Diary of Charles Francis Adams, volume 6

Thursday. 18th. CFA Thursday. 18th. CFA
Thursday. 18th.

Cold. When I went to the Office this morning I found the workmen all there making changes which have heretofore been contemplated. The stairs having been removed render it impossible for me to get into my rooms, so that I went down to the Insurance Co. and from thence to the Athenaeum, in which manner I passed my time quite as pleasantly as if I had been at the Office. Read part of the story of Japhet in the Metropolitan and one or two interesting articles in the Edinburgh Review. Then I took a walk after which home to read Livy. This is 335after all one of my most agreeable occupations. There is none of the bustle and stir of the world with it’s anxieties and it’s disappointments. And yet there are pictures of life brought before one with the vividness of scenic representation.

After dinner I read a part of the time, and another part I devoted to the papers of my Grandfather. Went over those of Sam. Adams but missed one very important one which I presume my father has put away too carefully. Several papers are in this predicament. The collection of Sam. Adams is small but valuable. That of Jas. Lovell is large but partakes of the valueless character of his mind. In such a position as he was this is a tenfold pity.1 Finished the first volume of Cooks Life of Lord Bolingbroke, very interesting.

Evening at home reading to my Wife from Slidell’s American in England. This was the evening of the meeting at Faneuil Hall, which I decided not to attend. Afterwards, the Zauberring.

1.

For fuller comments by CFA on James Lovell, see note to entry for 3 Jan. 1835, above.

Friday. 19th. CFA Friday. 19th. CFA
Friday. 19th.

Office building still in such a state that I could not remain in it. I see enough of the change however to be convinced that it adds very much to the value of the building. Called at the Mutual Office to notify them of the change and also made proposals for the Insurance of my house in Acorn Street.

Athenaeum where I read some interesting articles in the Edinburgh Review, then according to appointment to a glass and China Shop where my Wife was to be, to purchase some things. This done, walk and home to read Livy. Afternoon, Niebuhr, and papers.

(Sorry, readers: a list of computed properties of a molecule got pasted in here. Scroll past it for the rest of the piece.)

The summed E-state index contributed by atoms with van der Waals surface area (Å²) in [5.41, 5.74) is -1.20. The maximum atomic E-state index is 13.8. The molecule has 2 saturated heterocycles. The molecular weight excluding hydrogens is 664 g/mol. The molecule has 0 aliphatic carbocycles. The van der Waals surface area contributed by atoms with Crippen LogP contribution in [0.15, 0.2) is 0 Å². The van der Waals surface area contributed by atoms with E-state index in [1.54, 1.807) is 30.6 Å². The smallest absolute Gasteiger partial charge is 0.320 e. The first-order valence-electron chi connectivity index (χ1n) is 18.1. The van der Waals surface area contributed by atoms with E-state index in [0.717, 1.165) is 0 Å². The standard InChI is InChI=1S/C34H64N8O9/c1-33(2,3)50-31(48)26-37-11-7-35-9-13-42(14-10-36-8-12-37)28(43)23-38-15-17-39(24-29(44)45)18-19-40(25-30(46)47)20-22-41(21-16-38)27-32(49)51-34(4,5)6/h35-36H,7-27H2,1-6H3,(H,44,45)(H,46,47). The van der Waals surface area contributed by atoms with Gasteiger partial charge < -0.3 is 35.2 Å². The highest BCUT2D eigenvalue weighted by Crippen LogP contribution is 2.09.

In the evening, my Wife’s family met here. Mr. Brooks, P.C. Jr. and his Wife, Edward, Mr. and Mrs. Frothingham and their eldest son, and Mr. Ignatius Sargent and wife. We had a small Supper and every thing went off very pleasantly. Things cleared at ten and upstairs, reading.

Saturday. 20th. CFA Saturday. 20th. CFA
Saturday. 20th.

Morning milder betokening a change in the weather. The cold has been on the whole as persevering as I ever in my experience knew it to be. I woke up in the morning unwell from an imprudence in taking two glasses of sweet Frontignan last night, and as usual paid the 336penalty with a sick head ach for the whole day. This disabled me from much exertion.

I succeeded however in getting into my Office and there had one or two persons to see me. Mr. Willard from the Stone quarries in Quincy with a paper of plans respecting a road, across from one side to the other instead of the crooked and circuitous one now adopted. I thought his idea good and promised my cooperation. He speaks very sanguinely of the value of all our Quarries up there. I hope they will turn out according to his expectation, for they would in that case alone constitute for us an immense property. But why do I desire to be richer? In this Country, wealth is daily marking a man more and more for proscription. Mr. Beale came also with a view to make some inquiry about a parsonage house for Mr. Lunt, at Quincy. He seems to have an idea that my father can do almost every thing, and in this case appears to expect he will build this house. I left him to undeceive himself which he did at his leisure. He made no definite proposal.

Called to see Mr. Hallett who gave me a pretty distinct account of the series of embarrassments presented on all sides by the meeting at Faneuil Hall. It has effected nothing in the way of conciliation and appears to me to be jeopardizing every thing in the State. He showed me what the policy of the Post party had been and how the Loco focos had seized upon the whole thing with a view to turn it to their own advantage. He laid open the variety of manoeuvres by which he had been surrounded and seemed anxious to know what was to be done under them. The Morning post had an illnatured paragraph which he was tempted to answer, and that and the Reformer both had altered the record of the meeting. He read a proposed reply to be published on Monday. I dissuaded him from it, being satisfied that the most certain way to disappoint them would be to avoid a breach. Mr. H. then read a letter from Mr. Everett which contained nothing important. He has been dining about among politicians but has as yet got no intimations of their course. I am almost entirely disgusted.

Home. The remainder of the day is a record only of almost vacancy under the infliction of a head ach.